Chairman Hugh M. Hefner and his Playboy Enterprises opened the Playboy Hotel and Casino on April 14, 1981, in Atlantic City, but he never turned into a fixture in the resort like fellow casino owners Merv Griffin and Donald Trump.
Hefner, founder of Playboy magazine, died Wednesday at the Playboy Mansion surrounded by loved ones, the magazine said in a statement. He was 91. He died of natural causes, the statement read.
David J. Spatz recalls meeting Hefner once at the Playboy. Spatz is the news director for Longport Media and Atlantic City-based entertainment columnist for At The Shore.
“I do not remember him making appearances. ... Everything else about it (the casino) was Playboy, but Hef was hardly every there,” said Spatz, who covered casino entertainment at The Press at that time. “He wasn’t as ubiquitous at Playboy as Trump was at his casinos.”
In contrast to Hefner, Griffin, the TV host and media mogul, practically lived at Resorts Casino Hotel in Atlantic City when he owned it, Spatz said.
Hefner was known for wearing silk pajamas when he was home at his Playboy Mansion. The women, who worked as waitresses at his Playboy clubs and casinos, wore bunny costumes, which consisted of oversized bunny ears, a fluffy cotton tail, bow-tie collars and cuffs.
Joann DelVescio was the 10th person hired by the company in 1979 when the piling was being driven for the building.
“My time at Playboy, it was the best. It was a great company to work for,” said DelVescio, 60.
DelVescio, who lives in Cape May County, was hired as administrative assistant to the international gaming director.
During a decade that spanned the Playboy and the subsequent casino located at the site, the Atlantis, DelVescio was executive assistant to the president, director of community relations and director of casino marketing and special events.
DelVescio said she only remembers meeting Hefner twice in New Jersey, once around the time of the casino’s opening and when Hefner came into town for the state Casino Control Commission hearing for the license. She didn’t recall even seeing him again after summer 1982 in Atlantic City.
“We had people who came from all over the world that came to open up Playboy. I have friends to this day from Australia, London, New Zealand and Las Vegas. Those ties go way back, and we are still friends,” DelVescio said. “It was exciting to be opening up a new casino. It was a brand new industry for a lot of us who came from outside the industry.”
DelVescio, now the executive director of the New Jersey Campground Owners Association, attended at least one reunion of the Playboy staff during the 1990s at Ocean One in Atlantic City, she said.
Playboy Magazine was what Hefner was known for, more than casinos and clubs. The magazine made some women famous as centerfolds, such as Pamela Anderson, Jenny McCarthy and Carmen Electra. Other women’s nude photos appeared in the magazine, including Marilyn Monroe, Madonna and Drew Barrymore.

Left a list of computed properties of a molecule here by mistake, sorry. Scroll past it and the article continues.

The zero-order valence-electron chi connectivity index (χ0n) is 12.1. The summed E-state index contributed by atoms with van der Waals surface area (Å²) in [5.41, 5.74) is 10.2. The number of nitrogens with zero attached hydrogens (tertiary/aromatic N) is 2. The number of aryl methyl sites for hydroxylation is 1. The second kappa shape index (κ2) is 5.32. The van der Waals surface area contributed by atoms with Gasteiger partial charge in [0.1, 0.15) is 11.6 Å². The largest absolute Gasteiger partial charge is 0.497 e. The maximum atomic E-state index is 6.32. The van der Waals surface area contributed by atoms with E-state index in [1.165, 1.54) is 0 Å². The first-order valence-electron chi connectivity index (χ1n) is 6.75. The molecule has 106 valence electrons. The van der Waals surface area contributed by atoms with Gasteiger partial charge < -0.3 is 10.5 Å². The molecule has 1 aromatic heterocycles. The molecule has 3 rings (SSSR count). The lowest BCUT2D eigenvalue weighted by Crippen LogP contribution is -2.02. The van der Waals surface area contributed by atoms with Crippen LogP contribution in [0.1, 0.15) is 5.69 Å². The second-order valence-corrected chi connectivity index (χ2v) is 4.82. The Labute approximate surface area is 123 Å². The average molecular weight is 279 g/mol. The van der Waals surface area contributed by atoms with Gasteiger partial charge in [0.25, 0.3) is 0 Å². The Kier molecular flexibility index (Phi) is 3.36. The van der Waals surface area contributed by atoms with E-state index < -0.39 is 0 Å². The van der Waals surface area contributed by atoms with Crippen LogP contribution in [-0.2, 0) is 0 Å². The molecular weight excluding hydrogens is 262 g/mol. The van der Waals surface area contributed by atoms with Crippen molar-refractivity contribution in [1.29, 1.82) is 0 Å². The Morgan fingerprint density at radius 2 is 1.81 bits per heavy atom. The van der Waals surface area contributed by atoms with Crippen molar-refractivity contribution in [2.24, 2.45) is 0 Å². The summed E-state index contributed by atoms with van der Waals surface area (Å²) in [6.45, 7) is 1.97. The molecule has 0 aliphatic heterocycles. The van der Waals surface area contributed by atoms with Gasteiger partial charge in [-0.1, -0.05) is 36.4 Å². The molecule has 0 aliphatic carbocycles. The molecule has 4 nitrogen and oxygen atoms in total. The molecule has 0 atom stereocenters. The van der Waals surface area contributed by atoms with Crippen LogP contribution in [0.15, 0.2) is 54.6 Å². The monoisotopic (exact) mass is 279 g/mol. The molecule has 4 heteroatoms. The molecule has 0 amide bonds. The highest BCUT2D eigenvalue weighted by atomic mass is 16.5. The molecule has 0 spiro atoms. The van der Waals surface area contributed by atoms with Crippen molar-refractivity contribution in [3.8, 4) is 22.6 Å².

A major reason Hefner was never a regular in the resort is he was only involved with the Playboy Casino for a short time.
The Playboy Casino was a partnership between Playboy and Elsinore Corp. of Las Vegas. The city’s seventh casino was its third-largest, and it opened with a temporary casino permit. The building was the city’s first casino hotel to be built from scratch, as entirely new construction.
Daniel Heneghan, public information officer for the state Casino Control Commission, remembers meeting Hefner at the time of the licensing hearing for the Playboy in 1982. Heneghan was covering casinos for The Press at the time.
“Hefner wasn’t really a big force in town. There were issues. The commission found him unsuitable,” Heneghan said.
The commission denied Hefner, the Playboy chairman, a gaming license because it believed he lied on the witness stand during his license hearing. The commission found Playboy Enterprises and Hefner bribed New York City officials in the early 1960s.
“Hefner and Playboy should have said no the first time they were told it would require illegal payment to obtain a liquor license in New York,” Commissioner Carl Zeitz wrote in his explanation as to why he voted against Hefner.
Playboy sold its 45.7 percent stake in the casino in April 1984, and two months later, Elsinore changed the property’s name to the Atlantis Hotel and Casino. The Atlantis Casino operated from 1984 to May 22, 1989. It was the first Atlantic City casino to be shut down.
Donald Trump bought the Atlantis in June 1989 and turned it into the Trump Regency Hotel, a luxury non-casino hotel.
Trump reopened the casino in May 1996 and changed the name to Trump World’s Fair at Trump Plaza Hotel and Casino. It was permanently closed Oct. 3, 1999, and demolished in 2000.
Hefner is survived by his wife, Crystal, as well as his daughter, Christie; and his sons, David, Marston and Cooper.
Playboy released no information on any memorial plans, but Hefner owns a burial plot at a Los Angeles cemetery next to Marilyn Monroe.
The Associated Press contributed